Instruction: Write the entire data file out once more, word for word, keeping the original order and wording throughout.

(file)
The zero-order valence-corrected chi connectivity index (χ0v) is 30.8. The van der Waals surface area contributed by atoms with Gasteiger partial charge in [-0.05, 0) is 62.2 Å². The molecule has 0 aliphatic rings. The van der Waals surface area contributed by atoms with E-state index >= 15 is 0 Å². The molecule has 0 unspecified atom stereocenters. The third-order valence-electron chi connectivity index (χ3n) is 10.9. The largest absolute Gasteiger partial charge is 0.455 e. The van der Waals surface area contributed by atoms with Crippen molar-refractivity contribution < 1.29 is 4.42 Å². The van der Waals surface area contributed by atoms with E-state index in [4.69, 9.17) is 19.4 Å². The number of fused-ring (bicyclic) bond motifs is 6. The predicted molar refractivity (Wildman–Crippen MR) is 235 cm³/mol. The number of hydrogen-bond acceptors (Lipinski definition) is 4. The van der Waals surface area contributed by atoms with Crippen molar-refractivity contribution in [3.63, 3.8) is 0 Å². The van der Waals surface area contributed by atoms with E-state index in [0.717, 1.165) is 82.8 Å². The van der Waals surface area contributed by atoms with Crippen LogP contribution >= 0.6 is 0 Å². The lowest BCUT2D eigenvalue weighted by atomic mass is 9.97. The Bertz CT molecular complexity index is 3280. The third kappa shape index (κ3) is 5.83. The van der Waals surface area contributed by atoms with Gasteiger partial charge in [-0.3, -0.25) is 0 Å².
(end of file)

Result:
The zero-order valence-corrected chi connectivity index (χ0v) is 30.8. The van der Waals surface area contributed by atoms with Gasteiger partial charge in [-0.05, 0) is 62.2 Å². The molecule has 0 aliphatic rings. The van der Waals surface area contributed by atoms with E-state index >= 15 is 0 Å². The molecule has 0 unspecified atom stereocenters. The third-order valence-electron chi connectivity index (χ3n) is 10.9. The largest absolute Gasteiger partial charge is 0.455 e. The van der Waals surface area contributed by atoms with Crippen molar-refractivity contribution < 1.29 is 4.42 Å². The van der Waals surface area contributed by atoms with E-state index in [4.69, 9.17) is 19.4 Å². The number of fused-ring (bicyclic) bond motifs is 6. The predicted molar refractivity (Wildman–Crippen MR) is 235 cm³/mol. The number of hydrogen-bond acceptors (Lipinski definition) is 4. The van der Waals surface area contributed by atoms with Crippen molar-refractivity contribution in [3.63, 3.8) is 0 Å². The van der Waals surface area contributed by atoms with E-state index in [0.717, 1.165) is 82.8 Å². The van der Waals surface area contributed by atoms with Crippen LogP contribution >= 0.6 is 0 Å². The lowest BCUT2D eigenvalue weighted by atomic mass is 9.97. The Bertz CT molecular complexity index is 3280. The third kappa shape index (κ3) is 5.83. The van der Waals surface area contributed by atoms with Gasteiger partial charge in [-0.3, -0.25) is 0 Å².